World Elder Abuse Awareness Day (WEAAD) was launched on June 15, 2006 by the International Network for the Prevention of Elder Abuse and the World Health Organization at the United Nations (UN). World Elder Abuse Awareness Day aims to provide an opportunity for communities around the world to promote a better understanding of abuse and neglect of older persons by raising awareness of the cultural, social, economic, and demographic circumstances affecting elder abuse and neglect.
The Coalition for Elder Justice in CT knows that we can all get involved to create lasting local changes! In line with the central aim of World Elder Abuse Awareness Day, we asked our coalition members what they were doing to support the health and wellbeing of older adults here in CT. With the resources provided we created this page to help centralize some educational materials and resources on how to support for the health and well-being of older adults here in CT.
Recognizing the growing threat from telephone and internet fraud, AARP set up the Fraud Watch Network(FWN). The goal of FWN is to help people understand what a scam looks like, so if one comes along, they’ll be less likely to fall victim. The AARP Connecticut continues holds workshops across the state to alert seniors about scams, ranging from IRS and sweepstake scams to fake Nigerian princes.
Two upcoming AARP Fraud Watch Network Events are also listed below:
AARP Fraud Watch Network Presents: The Con Artist Playbook – Wed June 17, 2020 @ 1PM AARP Fraud Watch Network – The Con Artist Playbook: Offers insights into the psychology behind ID theft, fraud & scams through actual testimony of scammers, insights and advice. Participants will walk away armed with the tools they need to keep themselves and their families safe. https://aarp.cvent.com/June17Fraud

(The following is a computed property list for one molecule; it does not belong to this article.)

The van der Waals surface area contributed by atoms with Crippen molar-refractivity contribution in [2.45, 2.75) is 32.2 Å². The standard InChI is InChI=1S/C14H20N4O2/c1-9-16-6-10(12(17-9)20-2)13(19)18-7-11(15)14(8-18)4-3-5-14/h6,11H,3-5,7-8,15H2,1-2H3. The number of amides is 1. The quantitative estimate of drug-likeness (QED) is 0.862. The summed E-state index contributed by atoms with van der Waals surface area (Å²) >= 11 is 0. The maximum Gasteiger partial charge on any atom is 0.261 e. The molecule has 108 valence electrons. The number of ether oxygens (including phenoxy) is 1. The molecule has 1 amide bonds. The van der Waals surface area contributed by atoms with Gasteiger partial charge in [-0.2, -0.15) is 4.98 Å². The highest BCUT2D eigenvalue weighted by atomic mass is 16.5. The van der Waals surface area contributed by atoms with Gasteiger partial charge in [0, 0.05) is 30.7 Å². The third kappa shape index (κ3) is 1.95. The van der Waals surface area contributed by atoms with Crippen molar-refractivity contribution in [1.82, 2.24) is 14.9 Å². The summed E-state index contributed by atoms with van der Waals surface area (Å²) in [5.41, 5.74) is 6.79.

AARP FWN Live Tele-Town Hall Discussion – Fri 6/19/2020 10AM – Coronavirus Scams: How to Help Others While Protecting Yourself –: Nora Duncan, State Director, AARP CT – Guests: AG William Tong, CT & Kathy Stokes, Dir of Fraud Prevention, AARP
Listen Live on: Facebook.com/AARPCT, vekeo.com/AARPConnecticut
CT Department of Banking
The Department of Banking offers a program to train bank and credit union employees, as well as other financial professionals that work with seniors, to recognize the warning signs of financial exploitation of older adults and how to report suspected cases. Financial professionals are in a unique position to have early knowledge of financial abuse through regular contact with their customers, and this training not only helps them detect possible exploitation but encourages institutions to develop procedures to address those cases. Watch the agency’s outreach coordinator, Kathleen Titsworth, discuss the Senior$afe program. Visit ct.gov/dob for more information or to schedule a Senior$afe training program.
CT Long Term Care Ombudsman Program